ASG Statement on Germanwings Accident

The Air Safety Group deplores the manner in which data from the accident to the Germanwings flight has been released to the Media and their world-wide audience. The normal procedure following an air accident in the United Kingdom or North America is for all the available data to be collected and analysed before any details are released. When, as in this case, the accident is very high profile, there may be an interim report especially, if there is strong evidence to suggest the cause and/or effective safety recommendations can be made.

The release of the Cockpit Voice Recorder (CVR) transcripts followed by their subsequent appearance on You Tube is a disgrace. Those who made the leaks must be within the French Air Accident Investigation Authority, since only a very few individuals should have been present when the CVR was examined and played. The only extenuation is if these revelations were made under pressure from the French Police Prosecutor, or from this organisation itself. CVR recordings are protected under ICAO standards and recommended practices; which France is committed to support. Those who are responsible for the leaks, in undermining the process of investigative prevention, have damaged trust and shown total insensitivity to the distress caused to the victims’ relatives.

Whilst appreciating that the ‘Code Napoleon’ is a very different justice system to that practiced in the English-speaking world, it is indeed extraordinary that Andreas Lubitz has been effectively tried, found guilty and sentenced by the French and German authorities even before the Flight Data Recorder (FDR) had been found and analysed. There are still many inconsistencies in the information so far released.

Civil aviation has achieved its high safety record in several ways. One of the most important is the industry’s reaction to air accidents and major incidents. The evidence is gathered, analysed, tested and finally reported, together with recommendations for the avoidance of similar accidents/major incidents in future. Sometimes this is followed up by changes in the law or the regulations. Premature announcements and recommendations, unless fully justified, are generally avoided.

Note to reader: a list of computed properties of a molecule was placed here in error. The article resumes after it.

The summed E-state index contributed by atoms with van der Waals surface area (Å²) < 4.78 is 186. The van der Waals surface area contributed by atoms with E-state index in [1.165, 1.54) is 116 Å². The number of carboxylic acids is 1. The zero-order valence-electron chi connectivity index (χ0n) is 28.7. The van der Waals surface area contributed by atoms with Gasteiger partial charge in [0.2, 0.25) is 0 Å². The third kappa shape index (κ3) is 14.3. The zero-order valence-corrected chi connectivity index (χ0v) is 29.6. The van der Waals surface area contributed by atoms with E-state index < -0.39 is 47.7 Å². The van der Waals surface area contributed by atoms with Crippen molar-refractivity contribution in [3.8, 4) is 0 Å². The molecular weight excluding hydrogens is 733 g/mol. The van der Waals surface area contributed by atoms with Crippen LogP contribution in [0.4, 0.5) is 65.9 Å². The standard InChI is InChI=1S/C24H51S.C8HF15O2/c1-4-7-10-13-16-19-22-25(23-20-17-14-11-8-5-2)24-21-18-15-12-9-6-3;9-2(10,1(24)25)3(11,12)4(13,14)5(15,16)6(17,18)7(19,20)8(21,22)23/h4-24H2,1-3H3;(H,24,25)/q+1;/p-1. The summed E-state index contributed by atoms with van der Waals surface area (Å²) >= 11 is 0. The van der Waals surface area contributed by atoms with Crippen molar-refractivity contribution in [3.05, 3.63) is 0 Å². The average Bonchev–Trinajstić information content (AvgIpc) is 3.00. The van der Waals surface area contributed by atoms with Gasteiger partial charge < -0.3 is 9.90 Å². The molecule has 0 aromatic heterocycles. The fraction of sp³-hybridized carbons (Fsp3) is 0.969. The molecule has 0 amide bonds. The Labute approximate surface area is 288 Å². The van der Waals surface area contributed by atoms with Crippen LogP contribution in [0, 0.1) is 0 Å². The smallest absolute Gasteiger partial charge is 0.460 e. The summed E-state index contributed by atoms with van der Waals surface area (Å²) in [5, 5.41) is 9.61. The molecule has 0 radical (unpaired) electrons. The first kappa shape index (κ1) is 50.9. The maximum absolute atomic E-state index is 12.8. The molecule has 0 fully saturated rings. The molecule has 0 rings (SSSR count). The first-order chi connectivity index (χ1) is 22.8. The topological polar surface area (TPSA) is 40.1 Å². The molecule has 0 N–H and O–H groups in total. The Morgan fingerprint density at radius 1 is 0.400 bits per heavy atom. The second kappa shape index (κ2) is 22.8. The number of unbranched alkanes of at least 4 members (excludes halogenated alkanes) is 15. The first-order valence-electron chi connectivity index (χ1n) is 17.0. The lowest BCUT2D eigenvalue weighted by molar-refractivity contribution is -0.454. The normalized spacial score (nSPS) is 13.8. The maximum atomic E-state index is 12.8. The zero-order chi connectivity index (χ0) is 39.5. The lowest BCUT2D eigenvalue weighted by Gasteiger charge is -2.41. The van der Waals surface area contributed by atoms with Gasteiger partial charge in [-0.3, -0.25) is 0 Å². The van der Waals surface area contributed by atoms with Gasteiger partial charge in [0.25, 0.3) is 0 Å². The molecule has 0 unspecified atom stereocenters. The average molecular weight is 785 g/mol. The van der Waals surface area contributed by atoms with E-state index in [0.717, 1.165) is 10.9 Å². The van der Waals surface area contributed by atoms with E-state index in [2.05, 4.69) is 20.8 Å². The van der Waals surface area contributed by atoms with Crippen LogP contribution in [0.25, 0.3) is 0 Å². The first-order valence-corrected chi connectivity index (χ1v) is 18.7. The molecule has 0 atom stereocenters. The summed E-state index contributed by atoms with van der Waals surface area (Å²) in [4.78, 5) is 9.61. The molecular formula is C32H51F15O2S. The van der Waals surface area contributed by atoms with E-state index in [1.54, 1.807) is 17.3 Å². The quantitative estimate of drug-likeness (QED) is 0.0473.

Following the events of 9/11 there were many, more sober, safety experts who doubted the wisdom of the fitment of armoured, locked flight-deck doors. They worried that such doors might cause as many accidents and incidents as the hi-jackings they were designed to prevent. These experts have been shown to be correct, since this accident is only the latest amongst several where the locked flight-deck door was a cause of the problem.

Similarly, the current panic reaction dictating that there shall always be two crew members on the flight deck is equally flawed. In an industry desperate to cut costs it is most unlikely that the third flight deck crew member will be a pilot, it will thus be a member of cabin crew. In the Germanwings accident, the presence of a cabin-crew member may have kept Andreas Lubitz engaged or distracted from his apparently pre-determined course of action but, ultimately, would a slight, female flight-attendant have been able to prevent him from keeping the door locked and/or diving the aircraft towards the ground? Will the cabin-crew members fulfilling this task also have psychological testing and strength tests? Otherwise yet another risk will be introduced onto the Flight Deck.

The Air Safety Group deplores the actions of the French and German authorities following the Germanwings accident. We are equally concerned at the poorly prepared panic measures being prepared to prevent a repeat event.

Air Safety Group

London

April 2015